Why You Should Talk to Strangers
The comfort of conversation: from the serious to the superficial.
Posted Nov 21, 2020
First of all, as a career prosecutor, I will start by stating the obvious: Not all strangers are safe. If your antenna is up and you are perceiving red flags of any kind, do not engage. But in harmless settings when it is safe to socialize, small talk can be both enjoyable and emotionally beneficial.
The Significance of the Superficial
For most of us, a typical day involves spending time with family and friends, and also with strangers. Whether buying coffee, shopping for groceries, or asking for help finding a product in Costco, we routinely interact with strangers in the course of doing business. These quick informational conversations are often viewed as exactly that: simple data exchanges. Yet if that is our mindset, we may be missing out.
If you are on a first-name basis with the server at the local sandwich shop or coffee cart, you know what I mean. It is comforting when a friendly face asks if you want your “usual” when you walk in. More than a purely financial exchange, such interactions are simple, yet significant. Research corroborates this experience.
Gillian M. Sandstrom and Elizabeth W. Dunn (2014) investigated the emotional benefit of superficial social interactions.[i] Recognizing the frequency with which we interact with others through “instrumental exchanges,” such as when we buy coffee from a barista, they proposed we might benefit emotionally from treating service providers as acquaintances, turning impersonal exchanges into authentic social interactions. Sure enough, they found that people who engaged in social interaction with a barista by making eye contact, smiling, and talking briefly, reported more positive affect than those who simply aimed for efficiency.
The explanation? Sandstrom and Dunn found evidence suggesting these effects were mediated by experiencing a sense of belonging, which in turn promotes happiness. It appears that although individuals may be reluctant to engage in genuine social interactions with strangers, they experience a higher degree of happiness when they treat a stranger as if they were a weak social tie.
Big Benefits of Small Talk
Sandstrom and Dunn were inspired to explore this area of interpersonal interaction in part due to previous research demonstrating the emotional significance of interacting with strangers. They cite one prior study finding that contrary to what we might expect, subjects experienced the same level of positive affect after interacting with an opposite-sex stranger as with their romantic partner. Wanting to expand on this curious result, they sought to explore how we might transform instrumental exchanges into authentic social experiences, which in turn could boost feelings of happiness.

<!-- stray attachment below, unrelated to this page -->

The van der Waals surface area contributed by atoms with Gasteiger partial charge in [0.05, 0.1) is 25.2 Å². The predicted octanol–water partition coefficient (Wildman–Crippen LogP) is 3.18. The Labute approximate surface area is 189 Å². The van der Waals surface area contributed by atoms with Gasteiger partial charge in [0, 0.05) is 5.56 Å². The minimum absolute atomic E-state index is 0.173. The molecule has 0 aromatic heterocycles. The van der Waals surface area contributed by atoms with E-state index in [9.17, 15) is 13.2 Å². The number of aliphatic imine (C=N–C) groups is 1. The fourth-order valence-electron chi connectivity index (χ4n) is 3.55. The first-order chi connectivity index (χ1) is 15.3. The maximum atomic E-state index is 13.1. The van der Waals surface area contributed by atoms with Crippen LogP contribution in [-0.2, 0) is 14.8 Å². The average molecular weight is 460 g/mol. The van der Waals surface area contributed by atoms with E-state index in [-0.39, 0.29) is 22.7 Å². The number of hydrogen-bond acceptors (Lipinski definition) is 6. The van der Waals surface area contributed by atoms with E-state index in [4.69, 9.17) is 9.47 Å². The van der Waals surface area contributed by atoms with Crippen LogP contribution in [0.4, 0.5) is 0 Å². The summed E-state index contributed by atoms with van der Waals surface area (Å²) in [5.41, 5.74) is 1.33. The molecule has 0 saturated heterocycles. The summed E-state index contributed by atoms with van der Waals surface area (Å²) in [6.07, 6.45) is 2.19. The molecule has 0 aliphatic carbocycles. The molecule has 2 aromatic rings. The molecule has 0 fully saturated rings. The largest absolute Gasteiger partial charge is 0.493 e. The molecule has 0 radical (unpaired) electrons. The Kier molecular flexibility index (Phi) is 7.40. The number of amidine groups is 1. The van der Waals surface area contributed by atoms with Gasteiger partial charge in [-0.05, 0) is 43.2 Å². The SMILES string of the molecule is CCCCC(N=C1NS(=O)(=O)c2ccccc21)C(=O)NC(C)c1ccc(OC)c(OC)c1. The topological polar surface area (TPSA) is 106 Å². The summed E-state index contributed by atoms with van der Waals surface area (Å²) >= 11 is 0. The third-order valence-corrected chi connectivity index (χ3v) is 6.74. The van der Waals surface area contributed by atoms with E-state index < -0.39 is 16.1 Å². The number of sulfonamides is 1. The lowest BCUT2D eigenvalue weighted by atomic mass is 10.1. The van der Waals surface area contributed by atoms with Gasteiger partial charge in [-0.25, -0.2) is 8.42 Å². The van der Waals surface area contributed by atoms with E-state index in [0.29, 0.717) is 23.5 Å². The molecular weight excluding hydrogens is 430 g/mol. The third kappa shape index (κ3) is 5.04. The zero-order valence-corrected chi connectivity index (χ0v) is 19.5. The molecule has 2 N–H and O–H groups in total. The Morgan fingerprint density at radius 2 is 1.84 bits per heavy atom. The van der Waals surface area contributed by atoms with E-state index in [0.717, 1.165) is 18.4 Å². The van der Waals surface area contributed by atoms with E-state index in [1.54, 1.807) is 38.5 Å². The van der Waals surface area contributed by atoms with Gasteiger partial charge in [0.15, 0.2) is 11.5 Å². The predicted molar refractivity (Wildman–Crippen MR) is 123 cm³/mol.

They recruited subjects to try on their theory while placing an order at a Starbucks store in a busy urban area on a weekend afternoon. Because this transaction necessarily involves information exchanges, they had subjects in their “social” condition enhance the interaction through smiling, eye contact, and brief conversation. In contrast, study participants in the “efficient” condition were instructed to avoid any unnecessary conversation, be ready to pay, and prioritize the efficiency of their interaction.
They found that simply spending the time interacting socially with a Starbucks barista increased a sense of belonging and increased positive affect. They suggest that transforming impersonal exchanges into social interactions are opportunities to boost happiness that would otherwise be missed in our quest for efficiency.
Despite the priority of efficiency over sociability, treating a financial transaction like a social interaction does not necessarily take any extra time. We can smile and make eye contact while we talk, prefacing our order with a friendly greeting. And because kindness is contagious, you may find yourself not only boosting your own mood but improving the experience of the customer in line behind you. Because happiness is priceless, why not share the wealth?
[i] Sandstrom, Gillian M., and Elizabeth W. Dunn. “Is Efficiency Overrated?: Minimal Social Interactions Lead to Belonging and Positive Affect.” Social Psychological and Personality Science 5, no. 4 (May 2014): 437–42. https://doi.org/10.1177/1948550613502990.